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Here’s What You Should Know About Google’s RankBrain in 2018 and (probably) Beyond

RankBrain is part of Google’s comprehensive algorithm used to sort through billions of pages it has information on to find the ones most relevant to a search query. It is not a new way Google uses to rank pages. Rather, it is a new addition to the existing ranking algorithm – Hummingbird.

Google considers its RankBrain to be the third most important ranking factor it uses to process search results and rank websites. Launched in 2015, RankBrain is a machine-learning artificial intelligence system, and below we’d like to share everything you need to know about it to make your page as recognizable as possible.

#1: Understanding RankBrain

Before we go any further, we’d like to take a look at what ‘machine-learning’ actually means to better understand RankBrain. ‘Machine-learning’ means that a computer is teaching itself how to perform a task instead of being taught by humans or by following a computer software. When it comes to RankBrain, it looks as if ‘machine-learning’ and ‘artificial intelligence’ pretty much mean the same thing – a system designed to teach itself and make connections.

In addition to RankBrain, Google also uses PageRank, another part of Hummingbird, to rank websites based on the links they use. Another ranking tool Google uses are signals on a webpage, namely more than 200 major signals, and possibly up to 10,000 sub-signals, while RankBrain is their third instrument or signal that determines how a website will be ranked on the search results page.

#2: What Does RankBrain Do?

RankBrain is used to provide search results when a page doesn’t contain the exact words that were used in the search. It can connect things that may at first appear unconnected, see patterns, and understand similarities that might not be that obvious. Once it figures out these patterns, it can associate groups of searches with results that it thinks Google users will find the most helpful. RankBrain is good at deciphering ambiguous searches and producing great answers to queries.

In other words, it’s concerned with what you as the user were thinking when you typed in your keywords. Before RankBrain, Google had trouble figuring out what you actually meant when you typed in ‘grey console developed by Sony’. It was simply searching for pages that contained the words ‘grey’, ‘console’, ‘developed’, and ‘Sony’, as Backlinko beautifully explains. But now Google knows you actually mean ‘PlayStation’! It strives to understand your thought process much like a friend would, which is pretty amazing stuff!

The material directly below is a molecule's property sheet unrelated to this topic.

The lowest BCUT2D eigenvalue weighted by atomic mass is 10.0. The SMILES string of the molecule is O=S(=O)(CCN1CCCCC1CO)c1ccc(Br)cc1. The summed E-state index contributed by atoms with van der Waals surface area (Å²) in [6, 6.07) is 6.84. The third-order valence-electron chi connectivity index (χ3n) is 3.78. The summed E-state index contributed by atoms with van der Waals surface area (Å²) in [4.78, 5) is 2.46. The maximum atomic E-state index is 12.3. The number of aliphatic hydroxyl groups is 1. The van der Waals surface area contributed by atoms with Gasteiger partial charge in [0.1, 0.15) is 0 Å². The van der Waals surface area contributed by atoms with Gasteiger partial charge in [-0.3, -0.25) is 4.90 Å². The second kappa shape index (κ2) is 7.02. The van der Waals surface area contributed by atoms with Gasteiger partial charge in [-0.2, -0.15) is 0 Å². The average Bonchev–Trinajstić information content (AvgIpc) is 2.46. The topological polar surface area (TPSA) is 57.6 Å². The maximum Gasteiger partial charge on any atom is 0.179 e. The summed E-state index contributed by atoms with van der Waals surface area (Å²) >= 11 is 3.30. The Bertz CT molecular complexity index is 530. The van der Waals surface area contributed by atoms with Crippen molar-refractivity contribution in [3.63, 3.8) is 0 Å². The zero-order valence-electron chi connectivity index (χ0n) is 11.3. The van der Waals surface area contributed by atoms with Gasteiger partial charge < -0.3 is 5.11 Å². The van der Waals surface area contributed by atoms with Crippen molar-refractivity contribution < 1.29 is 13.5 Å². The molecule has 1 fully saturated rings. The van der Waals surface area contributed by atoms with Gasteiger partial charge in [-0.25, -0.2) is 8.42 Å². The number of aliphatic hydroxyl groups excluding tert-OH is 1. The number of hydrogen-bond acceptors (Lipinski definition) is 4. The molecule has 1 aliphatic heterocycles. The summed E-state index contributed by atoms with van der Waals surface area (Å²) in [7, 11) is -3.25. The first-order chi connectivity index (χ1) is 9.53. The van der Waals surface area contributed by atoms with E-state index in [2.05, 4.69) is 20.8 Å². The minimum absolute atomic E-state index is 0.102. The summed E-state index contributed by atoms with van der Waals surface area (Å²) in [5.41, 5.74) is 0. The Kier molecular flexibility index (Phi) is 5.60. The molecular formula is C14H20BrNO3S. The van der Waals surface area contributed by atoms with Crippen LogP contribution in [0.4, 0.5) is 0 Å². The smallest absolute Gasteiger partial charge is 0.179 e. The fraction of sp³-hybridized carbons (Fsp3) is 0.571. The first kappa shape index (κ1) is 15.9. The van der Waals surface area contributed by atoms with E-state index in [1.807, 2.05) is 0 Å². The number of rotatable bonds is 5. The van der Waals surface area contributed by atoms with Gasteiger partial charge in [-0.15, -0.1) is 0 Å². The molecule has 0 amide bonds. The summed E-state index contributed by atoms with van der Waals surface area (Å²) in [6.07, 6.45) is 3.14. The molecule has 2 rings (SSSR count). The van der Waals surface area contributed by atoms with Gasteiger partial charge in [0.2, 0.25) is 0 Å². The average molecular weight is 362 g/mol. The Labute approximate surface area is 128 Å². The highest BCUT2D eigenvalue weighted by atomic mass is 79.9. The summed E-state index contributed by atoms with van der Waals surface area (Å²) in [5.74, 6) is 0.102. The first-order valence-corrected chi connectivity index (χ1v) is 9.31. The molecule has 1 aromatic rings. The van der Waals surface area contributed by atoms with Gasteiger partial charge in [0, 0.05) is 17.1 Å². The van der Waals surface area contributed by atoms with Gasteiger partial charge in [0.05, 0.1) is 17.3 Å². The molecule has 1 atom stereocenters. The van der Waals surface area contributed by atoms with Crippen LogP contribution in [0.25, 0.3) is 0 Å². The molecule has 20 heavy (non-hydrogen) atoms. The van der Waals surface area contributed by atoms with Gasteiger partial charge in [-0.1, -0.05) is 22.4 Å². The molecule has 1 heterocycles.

Further, RankBrain is hard at work offline too because that’s where it does all of its learning. It is given old searches and it learns to make connections based on these. The connections are tested, and if it passes, RankBrain goes online for us to use.

#3: What is RankBrain’s Biggest Concern?

Like any good friend out there, RankBrain is most concerned with our (user) satisfaction. It turns user keywords into concepts, sits back, and observes how the user responds to its search results. It gives a set of results and checks out how you interact with it. If you’re not satisfied, it will produce a different page for you next time, reducing the Google ranking of the initial page. If you’re pleased with how RankBrain did its job, it will uprank the page you chose. When observing your reaction, RankBrain looks at your click-through-rate, dwell time, bounce rate, and pogo-sticking.

Wondering what pogo-sticking means? Well, let’s say you searched for ‘best used cars on the market’. Like most people, you click on the first website in the results page only to realize its introduction is tedious, it’s informing you why you should get a used instead of a new car (like you didn’t already know that), and it isn’t telling you which models to look at. So you go back to the results page after a few seconds. You click on the second page, and no luck again. You go back to the results page, click on the third suggestion, and bingo! You finally find the information you are looking for, stay on the page for a good several minutes, and don’t go back to the results page after. This going back and forth is called ‘pogo-sticking’, and RankBrain pays very close attention to it when assessing your satisfaction with its work.

#4: What Do I Do With This Information?

Well, you either tackle your webpage optimization yourself, and pray you’ve got a good grip on all the SEO tools that the pros use to increase any page’s ranking in Google. Or, now that you know how important every single aspect of SEO optimization is to your visibility, you hire a team of professionals and let them do their magic as you sit back and admire their genius and that of Google’s algorithms to recognize your website as that worth ranking on page 1!

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